I obliged, not wanting to make any sort of scene, a bigger scene, I guess, then Sarge had already made with his aggressive appearance. Had he been following me, I wondered as I climbed up into his truck, or just caught sight of me as he passed by? I pushed aside the unsettling prospects of the first option, despite a tendency I had to imagine the worst in everyone. I told myself this would be a good opportunity for some field research.

You see, Sarge had his ilk aren’t really my people.

I say this not yet really having a handle on Sarge. He seemed, if not smart, at least knowledgeable. He hadn’t come across as your common garden variety racist or sexist or anti-gay guy. I imagined him having bigger beefs although his behaviour behind the wheel of his F-truck during this ride was harder for me to categorize.

Road rage. Roid rage? It isn’t always possible to distinguish between public performance and just being a straight-up psychopath.

“You military?” I ask him as he flies through a red light.

“Now, why would I do a thing like that, you think?” he responds.

Well, the nickname for starters. His gym- made physique. The whole demeanour, package.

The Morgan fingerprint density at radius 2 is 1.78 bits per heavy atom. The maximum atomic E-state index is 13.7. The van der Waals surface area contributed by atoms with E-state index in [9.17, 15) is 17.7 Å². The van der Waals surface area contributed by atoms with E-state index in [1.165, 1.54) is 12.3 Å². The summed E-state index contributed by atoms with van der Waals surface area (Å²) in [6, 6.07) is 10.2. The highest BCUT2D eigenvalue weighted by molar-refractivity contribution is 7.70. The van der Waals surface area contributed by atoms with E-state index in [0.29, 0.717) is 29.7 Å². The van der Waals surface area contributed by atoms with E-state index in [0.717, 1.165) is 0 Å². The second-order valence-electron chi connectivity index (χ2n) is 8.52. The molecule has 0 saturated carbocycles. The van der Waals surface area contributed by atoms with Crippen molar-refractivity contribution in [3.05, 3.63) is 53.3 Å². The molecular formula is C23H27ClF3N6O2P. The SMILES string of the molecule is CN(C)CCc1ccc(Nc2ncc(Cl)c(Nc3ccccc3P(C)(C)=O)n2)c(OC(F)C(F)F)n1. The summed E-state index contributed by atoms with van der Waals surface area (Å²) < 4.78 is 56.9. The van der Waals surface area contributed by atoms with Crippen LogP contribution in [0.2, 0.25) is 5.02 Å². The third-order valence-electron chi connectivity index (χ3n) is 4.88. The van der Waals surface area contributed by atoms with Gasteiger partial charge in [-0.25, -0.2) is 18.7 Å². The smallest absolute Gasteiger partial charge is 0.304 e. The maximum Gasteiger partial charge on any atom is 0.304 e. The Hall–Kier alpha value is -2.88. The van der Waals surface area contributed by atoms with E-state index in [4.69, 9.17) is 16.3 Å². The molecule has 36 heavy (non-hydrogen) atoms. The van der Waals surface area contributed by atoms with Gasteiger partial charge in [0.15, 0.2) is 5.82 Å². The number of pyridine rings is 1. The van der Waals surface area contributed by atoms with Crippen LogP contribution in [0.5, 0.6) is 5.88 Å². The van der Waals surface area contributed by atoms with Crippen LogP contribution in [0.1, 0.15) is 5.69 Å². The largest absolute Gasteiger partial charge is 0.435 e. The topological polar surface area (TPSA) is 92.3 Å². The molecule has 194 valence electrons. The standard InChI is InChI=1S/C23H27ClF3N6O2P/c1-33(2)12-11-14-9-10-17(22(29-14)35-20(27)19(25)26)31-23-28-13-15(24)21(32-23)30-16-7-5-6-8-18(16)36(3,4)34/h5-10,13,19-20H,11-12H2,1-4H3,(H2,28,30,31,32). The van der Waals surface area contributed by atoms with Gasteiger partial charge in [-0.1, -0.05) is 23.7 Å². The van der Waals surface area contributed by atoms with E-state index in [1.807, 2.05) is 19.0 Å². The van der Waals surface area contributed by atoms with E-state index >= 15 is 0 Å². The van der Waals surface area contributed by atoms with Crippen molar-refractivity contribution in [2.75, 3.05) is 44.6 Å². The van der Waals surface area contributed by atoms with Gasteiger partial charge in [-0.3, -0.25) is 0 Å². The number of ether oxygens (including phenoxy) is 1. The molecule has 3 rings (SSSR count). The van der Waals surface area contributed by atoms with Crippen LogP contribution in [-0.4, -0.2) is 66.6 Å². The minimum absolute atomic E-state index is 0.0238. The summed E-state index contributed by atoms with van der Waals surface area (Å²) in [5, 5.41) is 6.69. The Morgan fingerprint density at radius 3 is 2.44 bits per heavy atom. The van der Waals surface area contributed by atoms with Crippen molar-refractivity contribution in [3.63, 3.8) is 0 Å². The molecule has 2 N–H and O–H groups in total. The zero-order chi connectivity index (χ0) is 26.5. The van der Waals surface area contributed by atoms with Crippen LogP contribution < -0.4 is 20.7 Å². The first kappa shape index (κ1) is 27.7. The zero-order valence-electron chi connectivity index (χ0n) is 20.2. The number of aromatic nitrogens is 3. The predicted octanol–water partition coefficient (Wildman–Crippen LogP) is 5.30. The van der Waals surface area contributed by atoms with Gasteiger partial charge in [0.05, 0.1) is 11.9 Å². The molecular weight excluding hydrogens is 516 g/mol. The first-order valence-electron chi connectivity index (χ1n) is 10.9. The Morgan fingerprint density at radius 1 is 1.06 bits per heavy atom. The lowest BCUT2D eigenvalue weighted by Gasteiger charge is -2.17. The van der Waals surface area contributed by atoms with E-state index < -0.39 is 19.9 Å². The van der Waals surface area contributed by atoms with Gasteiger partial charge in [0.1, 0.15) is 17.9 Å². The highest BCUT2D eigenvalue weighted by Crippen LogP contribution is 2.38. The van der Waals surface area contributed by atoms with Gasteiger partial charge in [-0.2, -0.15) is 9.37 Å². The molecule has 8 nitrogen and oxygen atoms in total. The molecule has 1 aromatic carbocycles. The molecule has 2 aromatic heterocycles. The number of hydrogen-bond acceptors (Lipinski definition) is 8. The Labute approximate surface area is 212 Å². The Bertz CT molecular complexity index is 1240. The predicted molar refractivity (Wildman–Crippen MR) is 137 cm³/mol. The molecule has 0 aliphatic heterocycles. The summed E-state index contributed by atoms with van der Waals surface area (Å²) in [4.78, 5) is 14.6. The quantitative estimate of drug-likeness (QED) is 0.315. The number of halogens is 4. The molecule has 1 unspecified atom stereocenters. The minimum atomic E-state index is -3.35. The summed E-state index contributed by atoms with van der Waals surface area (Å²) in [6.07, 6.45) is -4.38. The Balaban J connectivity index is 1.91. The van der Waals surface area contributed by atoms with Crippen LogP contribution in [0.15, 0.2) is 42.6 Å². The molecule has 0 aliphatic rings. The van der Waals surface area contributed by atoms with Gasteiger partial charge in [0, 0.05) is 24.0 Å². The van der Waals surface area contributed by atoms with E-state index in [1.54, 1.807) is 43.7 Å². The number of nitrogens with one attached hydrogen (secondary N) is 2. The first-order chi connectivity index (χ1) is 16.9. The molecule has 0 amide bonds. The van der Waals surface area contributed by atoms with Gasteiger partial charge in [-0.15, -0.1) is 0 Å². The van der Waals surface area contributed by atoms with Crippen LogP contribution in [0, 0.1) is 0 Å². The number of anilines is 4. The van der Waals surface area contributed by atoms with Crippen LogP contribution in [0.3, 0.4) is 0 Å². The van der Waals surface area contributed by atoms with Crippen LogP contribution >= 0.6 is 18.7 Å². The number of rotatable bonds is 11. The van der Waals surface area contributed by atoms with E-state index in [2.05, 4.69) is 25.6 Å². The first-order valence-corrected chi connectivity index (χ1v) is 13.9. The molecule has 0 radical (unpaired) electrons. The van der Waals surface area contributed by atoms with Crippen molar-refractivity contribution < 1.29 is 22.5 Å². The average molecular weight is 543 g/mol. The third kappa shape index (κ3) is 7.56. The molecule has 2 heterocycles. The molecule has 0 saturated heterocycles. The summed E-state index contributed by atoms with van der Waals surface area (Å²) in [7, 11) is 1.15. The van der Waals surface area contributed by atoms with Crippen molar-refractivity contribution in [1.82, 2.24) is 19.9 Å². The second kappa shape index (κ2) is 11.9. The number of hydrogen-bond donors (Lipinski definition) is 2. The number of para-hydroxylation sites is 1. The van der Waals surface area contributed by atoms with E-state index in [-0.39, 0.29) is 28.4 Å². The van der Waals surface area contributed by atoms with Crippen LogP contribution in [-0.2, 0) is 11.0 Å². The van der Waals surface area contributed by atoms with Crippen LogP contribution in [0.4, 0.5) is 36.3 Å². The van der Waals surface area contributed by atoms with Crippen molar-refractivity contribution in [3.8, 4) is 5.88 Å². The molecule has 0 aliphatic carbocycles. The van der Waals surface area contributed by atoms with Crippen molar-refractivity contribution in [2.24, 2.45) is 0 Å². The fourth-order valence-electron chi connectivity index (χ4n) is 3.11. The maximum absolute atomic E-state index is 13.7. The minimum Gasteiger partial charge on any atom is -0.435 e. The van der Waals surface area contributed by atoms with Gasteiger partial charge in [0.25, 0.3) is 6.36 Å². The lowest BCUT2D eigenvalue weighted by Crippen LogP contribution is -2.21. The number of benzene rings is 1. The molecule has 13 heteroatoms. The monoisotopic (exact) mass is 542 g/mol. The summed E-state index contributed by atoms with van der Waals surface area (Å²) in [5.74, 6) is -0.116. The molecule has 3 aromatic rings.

“What would I be going to war to defend at this point?”

“So, you’ve never been in the military?”

“What did I just tell you?” He blows through another red light, almost as if he’s timing the ride deliberately.


Sarge is definitely not my people.

What exactly do I mean by My People, you ask? Who are my people?

I know what you’re thinking and it’s not like that at all.

We are the fucked and the forgotten, OK?

Everybody who was promised a good life. With hard work and dedication, perseverance, etc., we’d prosper and be happy, well, if not happy, content. Prosperous and content.

That’s what makes it different for us, our particular fucked and forgotten, as opposed to everybody else, black people and other races, gays and all that, women even. Nobody promised them shit. Not really. Not in the order we’d been given. The hierarchy. The Eternal Hierarchy in fact.

“When did we raise such medievalist, Suze?” dad called off at mom, not really expecting an answer. Just another mocking response as I tried to explain my thinking to him. “Was I out of town or someplace when you taught him about the Great Chain of Being?”

Yeah, whatever, old man.

A Natural Order.

That’s what I’m talking about.

You don’t have to be born to it or with it.

A Natural Order of Excellence. Excellence Above All.

That’s what I’m talking about.

That’s what I’m all about.

And yet, here I was, driving around town aimlessly, with a guy named ‘Sarge’, blasting through red lights, harassing motorists and terrorizing pedestrians for no apparent reason. Like a couple teenagers who just got their license, joyriding in dad’s monster truck.

Be careful out there, boys, dad says, tossing over the keys, with a wink and a grin, telling us he means the complete opposite.


[Part 4 now available]